Running your business in a world where vaccination status has become a divisive issue certainly isn’t easy. You may be concerned about the new role your staff may be expected to perform as ‘Vaccine Police’. Or you may be worried about threatening behaviour your staff may experience on the frontline of your business whether in a pandemic or not. Threatening behaviour towards your staff is not acceptable and it’s your obligation as an employer to keep your staff safe from all hazards as much as you possibly can.
In this blog post, we will look at ways of ensuring your staff are kept safe mentally and physically from threatening behaviour and how to manage these situations.
What Are Threatening Situations With Customers?
Staff can feel frightened or concerned when customers start to behave erratically or aggressively. It can be sudden or slow to start, the threatening customer behaviour may include:
Pointing at your staff
Raising their voice
Shouting or screaming
Saying they will do certain things that make your staff feel unsafe
Breaking of things, pushing over, or physically moving of items that feels scary
Pushing or hitting staff
How to Manage Threatening Behaviour
If you have a small business, it is likely you already have a risk assessment. (Well, if you don’t, it’s time to re-visit this document (we have templates and checklists in our re-opening e-guide.) If for instance, it’s checking vaccine documents that is causing your staff to face threatening behaviour, then think of all the ways that the public could react to the request for documentation.
Talk to staff and really imagine how your customers will respond to proving their vaccination when accessing your services. Will some customers refuse to show documents? If so, how will your staff handle this, especially if some staff members are not confrontational types. Consider the personalities in your team and if possible, move people around to more public-facing roles in the short term. The restrictions will pass, so reassure employees and employers just need to do what they can, whilst this phase is in place.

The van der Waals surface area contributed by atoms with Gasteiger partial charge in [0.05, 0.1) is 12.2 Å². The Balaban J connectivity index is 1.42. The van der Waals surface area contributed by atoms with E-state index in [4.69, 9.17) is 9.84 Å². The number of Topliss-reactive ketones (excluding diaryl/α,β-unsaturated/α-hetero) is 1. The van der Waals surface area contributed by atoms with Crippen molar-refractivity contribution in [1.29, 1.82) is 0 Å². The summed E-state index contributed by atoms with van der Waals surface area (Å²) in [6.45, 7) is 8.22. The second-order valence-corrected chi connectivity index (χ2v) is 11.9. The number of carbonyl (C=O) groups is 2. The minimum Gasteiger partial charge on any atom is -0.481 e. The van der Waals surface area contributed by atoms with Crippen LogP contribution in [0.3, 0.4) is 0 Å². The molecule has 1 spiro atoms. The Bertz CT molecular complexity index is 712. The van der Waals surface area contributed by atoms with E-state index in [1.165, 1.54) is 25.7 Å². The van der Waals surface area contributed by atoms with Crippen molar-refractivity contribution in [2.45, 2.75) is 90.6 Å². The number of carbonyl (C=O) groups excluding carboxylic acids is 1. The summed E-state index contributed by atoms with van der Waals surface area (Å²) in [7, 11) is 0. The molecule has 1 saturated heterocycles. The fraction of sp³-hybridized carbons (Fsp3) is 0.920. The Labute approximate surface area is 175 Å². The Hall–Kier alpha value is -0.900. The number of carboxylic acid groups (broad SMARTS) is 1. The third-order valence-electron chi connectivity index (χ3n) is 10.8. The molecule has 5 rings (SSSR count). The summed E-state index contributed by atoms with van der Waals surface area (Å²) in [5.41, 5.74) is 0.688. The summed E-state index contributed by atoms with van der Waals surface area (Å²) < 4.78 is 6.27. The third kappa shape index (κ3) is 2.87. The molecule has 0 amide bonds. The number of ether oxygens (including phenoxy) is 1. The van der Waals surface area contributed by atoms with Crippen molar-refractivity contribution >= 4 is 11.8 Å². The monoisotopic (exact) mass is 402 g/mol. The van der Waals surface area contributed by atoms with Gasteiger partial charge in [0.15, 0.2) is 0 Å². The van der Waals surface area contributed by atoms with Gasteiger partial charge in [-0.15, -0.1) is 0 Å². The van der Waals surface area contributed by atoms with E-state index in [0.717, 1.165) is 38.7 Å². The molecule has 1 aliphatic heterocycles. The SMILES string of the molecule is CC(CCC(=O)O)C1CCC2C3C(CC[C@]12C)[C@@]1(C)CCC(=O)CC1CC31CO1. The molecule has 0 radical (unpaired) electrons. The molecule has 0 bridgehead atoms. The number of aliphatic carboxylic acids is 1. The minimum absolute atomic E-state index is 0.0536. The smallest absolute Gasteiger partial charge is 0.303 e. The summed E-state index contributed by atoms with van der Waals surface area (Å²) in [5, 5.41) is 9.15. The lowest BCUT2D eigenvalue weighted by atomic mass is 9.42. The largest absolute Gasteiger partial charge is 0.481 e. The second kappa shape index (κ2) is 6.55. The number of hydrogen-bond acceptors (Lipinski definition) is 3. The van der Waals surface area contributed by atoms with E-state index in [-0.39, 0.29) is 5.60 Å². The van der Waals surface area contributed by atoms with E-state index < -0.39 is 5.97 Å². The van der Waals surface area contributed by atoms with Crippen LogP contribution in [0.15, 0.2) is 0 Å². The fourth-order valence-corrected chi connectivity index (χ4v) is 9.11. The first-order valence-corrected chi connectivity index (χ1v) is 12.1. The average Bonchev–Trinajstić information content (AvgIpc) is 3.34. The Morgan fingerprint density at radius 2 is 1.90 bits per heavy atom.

Risk Assessment – Consider what could happen and how badly/well vaccination requests could go in your business premises
Write a Policy – Write a way of handling of any refusal of vaccination documents
Implement the Policy – Utilise these ways of handling incidents
Train Staff – Try to train staff on how to ask for documents, and what to do if refused
Be Flexible – Move more confidant staff around if required
Be Alert – Vaccination is a tricky subject for some and be alert that some people may get angry, Have an emergency protocol in place.
Other things to consider managing customer threatening behaviour are:
Set Expectations with customers on the conditions of entry – this may include placing a notice on their entry point that aggressive behaviour will not be tolerated
Prepare a Safe Operating Procedure, so that staff are aware of how to handle aggression.
Arrange a Customer Complaint Policy for handling customer issues.
It would be helpful to organise staff have access to support services such as an EAP or counselling should they suffer any harm because of customer aggression.
Consider how staff will handle verbally angry behaviour. For instance, empathising with a customer can really help de-escalate a customer’s anger before it becomes threatening. When talking to an unhappy customer, consider these points:
Respond – Apologise for any inconvenience to make the customer feel valued.
Empathise – Sincerely express that you understand the situation is frustrating.
Reassure – Let the customer know that if there was anything you could do, you would.
Paraphrase – Show you’re really listening, by using something they say back, for example: “I understand you really need to have your hair cut for your sister’s wedding, that’s so important! Under these restrictions, I can’t proceed without the vaccine proof unfortunately, even though I really want to help!”
Customers who are beginning to get angry will escalate quickly if they feel dismissed, not listened to, or not valued. “I am so sorry for this inconvenience, this situation is so frustrating, if there was anything I could do, I absolutely would.” It’s crucial to make sure a customer feel sincerely heard as you express your position, even if you do not agree with them.
Need Help Reopening?
We’re here to help you re-open safely. This essential guide contains vital templates for risk assessments and checklists.